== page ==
Donald Trump announced plans to delay a national deportation scheme aimed at removing people living illegally in the US.
The US president said the countrywide sweep would be on hold for two weeks while in order for lawmakers to work out border solutions.
His announcement on Twitter came after House Speaker Nancy Pelosi called Mr Trump asking him to call off the operation.
Administration officials at the Immigration and Customs Enforcement were concerned that details leaked to the media could jeopardize its agents.
President Trump said: "At the request of Democrats, I have delayed the Illegal Immigration Removal Process (Deportation) for two weeks to see if the Democrats and Republicans can get together and work out a solution to the Asylum and Loophole problems at the Southern Border.
"If not, Deportations start!"
Lawmakers are weighing up whether to give $4.6 billion in emergency funding to help border agencies struggling to deal with illegal immigration over their borders.
Following Trump's announcement of the delay, Ms Pelosi said: "Mr President, delay is welcome. Time is needed for comprehensive immigration reform. Families belong together."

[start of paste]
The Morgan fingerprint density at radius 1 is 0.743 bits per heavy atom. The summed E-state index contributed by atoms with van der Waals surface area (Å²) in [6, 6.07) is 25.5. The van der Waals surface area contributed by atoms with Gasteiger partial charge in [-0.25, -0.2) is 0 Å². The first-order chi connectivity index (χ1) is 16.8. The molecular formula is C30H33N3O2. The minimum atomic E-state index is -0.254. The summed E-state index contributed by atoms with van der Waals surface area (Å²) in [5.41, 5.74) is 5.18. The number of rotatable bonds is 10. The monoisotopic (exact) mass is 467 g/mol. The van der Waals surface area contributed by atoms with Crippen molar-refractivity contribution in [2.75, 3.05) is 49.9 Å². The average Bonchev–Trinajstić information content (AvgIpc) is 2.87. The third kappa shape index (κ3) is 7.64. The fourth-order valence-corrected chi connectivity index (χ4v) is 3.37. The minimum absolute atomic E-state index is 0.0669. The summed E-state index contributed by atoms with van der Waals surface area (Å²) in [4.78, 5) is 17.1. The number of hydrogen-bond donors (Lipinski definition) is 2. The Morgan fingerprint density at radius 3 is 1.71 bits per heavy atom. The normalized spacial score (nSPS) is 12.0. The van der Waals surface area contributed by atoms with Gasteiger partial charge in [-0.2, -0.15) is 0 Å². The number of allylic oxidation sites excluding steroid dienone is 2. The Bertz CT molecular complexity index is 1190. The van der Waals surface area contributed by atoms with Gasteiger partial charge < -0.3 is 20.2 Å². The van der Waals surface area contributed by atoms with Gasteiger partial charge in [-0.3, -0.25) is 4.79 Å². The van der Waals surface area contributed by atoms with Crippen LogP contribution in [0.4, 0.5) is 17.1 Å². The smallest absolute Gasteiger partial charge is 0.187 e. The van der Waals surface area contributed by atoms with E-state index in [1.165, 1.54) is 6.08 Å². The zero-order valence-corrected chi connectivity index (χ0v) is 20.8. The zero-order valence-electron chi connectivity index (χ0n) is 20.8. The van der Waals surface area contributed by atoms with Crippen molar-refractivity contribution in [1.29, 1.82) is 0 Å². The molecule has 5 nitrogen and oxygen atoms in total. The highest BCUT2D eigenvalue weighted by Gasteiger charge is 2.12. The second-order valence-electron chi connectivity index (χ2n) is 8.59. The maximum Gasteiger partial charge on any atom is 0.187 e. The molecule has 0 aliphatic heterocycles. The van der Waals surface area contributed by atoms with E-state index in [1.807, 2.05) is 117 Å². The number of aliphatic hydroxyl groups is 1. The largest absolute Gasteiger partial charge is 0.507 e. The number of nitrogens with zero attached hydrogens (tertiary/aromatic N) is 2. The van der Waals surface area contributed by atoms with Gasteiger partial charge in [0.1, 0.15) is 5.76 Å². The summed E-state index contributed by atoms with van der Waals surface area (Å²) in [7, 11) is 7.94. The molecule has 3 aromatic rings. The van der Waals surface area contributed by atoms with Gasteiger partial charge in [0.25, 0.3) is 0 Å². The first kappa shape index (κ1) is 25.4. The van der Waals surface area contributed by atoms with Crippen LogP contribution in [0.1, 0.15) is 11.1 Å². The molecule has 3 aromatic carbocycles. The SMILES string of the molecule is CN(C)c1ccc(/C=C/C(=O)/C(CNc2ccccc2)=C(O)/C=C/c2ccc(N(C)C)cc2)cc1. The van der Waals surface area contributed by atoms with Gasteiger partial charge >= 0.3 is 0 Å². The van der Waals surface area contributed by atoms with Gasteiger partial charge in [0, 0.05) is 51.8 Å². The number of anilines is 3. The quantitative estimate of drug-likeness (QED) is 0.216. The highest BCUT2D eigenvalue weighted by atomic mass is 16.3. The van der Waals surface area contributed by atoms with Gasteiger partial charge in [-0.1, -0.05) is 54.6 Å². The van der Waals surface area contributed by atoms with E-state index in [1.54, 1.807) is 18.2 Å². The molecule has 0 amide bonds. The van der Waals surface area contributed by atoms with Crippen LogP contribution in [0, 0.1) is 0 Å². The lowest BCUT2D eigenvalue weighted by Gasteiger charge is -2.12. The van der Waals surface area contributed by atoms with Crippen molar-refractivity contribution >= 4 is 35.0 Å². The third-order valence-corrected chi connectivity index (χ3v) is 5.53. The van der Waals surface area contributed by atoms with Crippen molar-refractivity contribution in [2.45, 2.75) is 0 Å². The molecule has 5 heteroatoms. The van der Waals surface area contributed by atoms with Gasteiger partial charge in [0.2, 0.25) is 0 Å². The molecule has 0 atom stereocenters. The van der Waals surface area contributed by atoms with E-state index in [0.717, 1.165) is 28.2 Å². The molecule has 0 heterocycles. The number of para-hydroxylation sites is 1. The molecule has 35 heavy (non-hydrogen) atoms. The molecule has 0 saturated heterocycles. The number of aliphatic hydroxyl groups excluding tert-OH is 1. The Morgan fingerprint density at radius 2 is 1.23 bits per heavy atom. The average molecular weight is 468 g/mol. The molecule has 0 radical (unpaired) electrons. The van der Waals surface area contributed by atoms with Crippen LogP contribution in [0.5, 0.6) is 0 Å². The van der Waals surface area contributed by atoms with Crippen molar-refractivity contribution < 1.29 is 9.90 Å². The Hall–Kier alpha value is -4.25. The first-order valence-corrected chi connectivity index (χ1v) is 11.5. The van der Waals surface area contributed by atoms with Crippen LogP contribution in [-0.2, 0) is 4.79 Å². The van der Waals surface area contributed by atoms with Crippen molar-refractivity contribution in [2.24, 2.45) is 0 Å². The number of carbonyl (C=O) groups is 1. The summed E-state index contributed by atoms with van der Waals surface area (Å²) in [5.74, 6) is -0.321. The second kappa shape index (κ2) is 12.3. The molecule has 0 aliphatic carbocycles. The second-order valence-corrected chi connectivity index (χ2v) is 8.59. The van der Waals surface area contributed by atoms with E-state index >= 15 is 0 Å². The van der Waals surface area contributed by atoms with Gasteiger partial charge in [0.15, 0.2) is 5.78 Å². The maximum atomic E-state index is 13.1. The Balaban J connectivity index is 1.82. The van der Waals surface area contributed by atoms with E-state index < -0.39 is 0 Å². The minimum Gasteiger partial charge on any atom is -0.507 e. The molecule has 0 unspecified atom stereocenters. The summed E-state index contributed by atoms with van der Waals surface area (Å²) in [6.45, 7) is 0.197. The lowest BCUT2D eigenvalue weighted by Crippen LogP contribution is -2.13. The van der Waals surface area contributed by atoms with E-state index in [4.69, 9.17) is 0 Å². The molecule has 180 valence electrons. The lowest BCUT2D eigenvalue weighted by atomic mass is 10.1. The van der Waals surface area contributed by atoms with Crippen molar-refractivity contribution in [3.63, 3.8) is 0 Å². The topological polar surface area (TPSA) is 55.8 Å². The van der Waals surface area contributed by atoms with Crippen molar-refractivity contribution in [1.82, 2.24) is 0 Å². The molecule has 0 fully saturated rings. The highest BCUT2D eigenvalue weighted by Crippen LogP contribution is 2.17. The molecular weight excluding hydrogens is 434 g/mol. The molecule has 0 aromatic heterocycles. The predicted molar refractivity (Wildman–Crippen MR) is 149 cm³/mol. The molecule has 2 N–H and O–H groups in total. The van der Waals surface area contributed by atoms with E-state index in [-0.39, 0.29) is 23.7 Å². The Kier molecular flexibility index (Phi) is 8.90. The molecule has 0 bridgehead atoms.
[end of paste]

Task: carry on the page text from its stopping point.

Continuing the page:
Despite Mr Trump's tough rhetoric, the number of people illegally crossing from Mexico into the US has ridden dramatically under Mr Trump's presidency.
Trump tweeted Saturday morning hinting the operation was still on, saying the immigrants "that Ice (sic) will apprehend have already been ordered to be deported," he wrote. "This means that they have run from the law and run from the courts."
The planned operation was heavily criticized by Democratic lawmakers as cruel, and many local mayors said they would refuse to cooperate with ICE.
Another complication is that ICE needs travel paperwork from a home country to deport someone, so immigrants often end up detained at least temporarily waiting for a flight.
ICE was reserving hotel rooms in for families in the event the operation went off as planned Sunday.
The adult population of detainees was 53,141 as of June 8, though the agency is only budgeted for 45,000. There were 1,662 in family detention, also at capacity, and one of the family detention centers is currently housing single adults.